Space Station Supplies Launched, 2nd Shipment in 2 Days
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A load of space station supplies rocketed into orbit from Virginia on Saturday, the second shipment in two days.
And another commercial delivery should be on its way in a couple weeks.
What an outstanding launch, said NASA's deputy space station program manager, Joel Montalbano.
Northrop Grumman launched its Antares rocket from Wallops Island before dawn, delighting chilly early-bird observers along the Atlantic coast. The Russian Space Agency launched its own supplies to the International Space Station on Friday, just 15 hours earlier.
The U.S. delivery will arrive at the orbiting lab Monday, a day after the Russian shipment. Among the 7,400 pounds (3,350 kilograms) of goods inside the Cygnus capsule: ice cream and fresh fruit for the three space station residents, and a 3D printer that recycles old plastic into new parts.
Thanksgiving turkey dinners � rehydratable, of course � are already aboard the 250-mile-high outpost. The space station is currently home to an American, a German and a Russian.
There's another big event coming up, up there: The space station marks its 20th year in orbit on Tuesday. The first section launched on Nov. 20, 1998, from Kazakhstan.
As we celebrate 20 years of the International Space Station, Montalbano noted, one of the coolest things is the cooperation we have across the globe. Then there's the U.S. commercial effort to keep the space station stocked and, beginning next year, to resume crew launches from Cape Canaveral. To me, it's been a huge success, he said.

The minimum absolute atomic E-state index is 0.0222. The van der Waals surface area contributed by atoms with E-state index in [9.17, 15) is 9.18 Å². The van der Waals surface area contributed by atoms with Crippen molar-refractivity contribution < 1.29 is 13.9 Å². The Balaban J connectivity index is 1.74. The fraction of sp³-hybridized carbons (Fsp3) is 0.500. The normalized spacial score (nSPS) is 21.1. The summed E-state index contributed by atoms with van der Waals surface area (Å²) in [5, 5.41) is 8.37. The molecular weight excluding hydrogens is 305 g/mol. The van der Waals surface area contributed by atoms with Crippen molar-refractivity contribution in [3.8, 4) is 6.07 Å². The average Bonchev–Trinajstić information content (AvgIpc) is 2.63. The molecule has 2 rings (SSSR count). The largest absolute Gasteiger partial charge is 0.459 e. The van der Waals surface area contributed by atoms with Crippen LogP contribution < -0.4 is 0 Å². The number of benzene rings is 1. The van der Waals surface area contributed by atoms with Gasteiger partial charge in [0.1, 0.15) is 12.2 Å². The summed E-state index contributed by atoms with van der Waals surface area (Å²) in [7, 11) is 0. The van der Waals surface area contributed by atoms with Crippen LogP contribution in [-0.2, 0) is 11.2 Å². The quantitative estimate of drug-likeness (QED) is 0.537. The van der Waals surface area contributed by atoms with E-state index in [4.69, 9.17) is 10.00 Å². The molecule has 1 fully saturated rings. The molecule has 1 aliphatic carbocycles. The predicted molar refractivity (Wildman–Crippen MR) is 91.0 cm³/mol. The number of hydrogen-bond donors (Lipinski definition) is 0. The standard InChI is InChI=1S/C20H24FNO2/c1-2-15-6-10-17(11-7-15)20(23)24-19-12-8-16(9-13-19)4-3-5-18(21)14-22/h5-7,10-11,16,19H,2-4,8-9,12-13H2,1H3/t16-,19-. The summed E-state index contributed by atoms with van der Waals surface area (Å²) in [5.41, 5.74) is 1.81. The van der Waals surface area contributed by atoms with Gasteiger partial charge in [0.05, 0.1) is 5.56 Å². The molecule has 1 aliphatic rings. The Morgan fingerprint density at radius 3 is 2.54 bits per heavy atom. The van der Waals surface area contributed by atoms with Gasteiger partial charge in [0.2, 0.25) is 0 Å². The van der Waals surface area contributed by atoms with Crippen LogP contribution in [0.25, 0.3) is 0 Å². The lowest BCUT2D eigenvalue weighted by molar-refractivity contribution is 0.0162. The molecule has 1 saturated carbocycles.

This Cygnus, or Swan, is named the S.S. John Young to honor the legendary astronaut who walked on the moon and commanded the first space shuttle flight. He died in January.
It is the first commercial cargo ship to bear Northrop Grumman's name. Northrop Grumman acquired Orbital ATK in June. SpaceX is NASA's other commercial shipper for the space station; its Dragon capsule is set to lift off in early December.
Experiments arriving via the Cygnus will observe how cement solidifies in weightlessness, among other things. There's also medical, spacesuit and other equipment to replace items that never made it to orbit last month because of a Russian rocket failure; the two men who were riding the rocket survived their emergency landing. Three other astronauts are set to launch from Kazakhstan on Dec. 3.
Source: Voice of America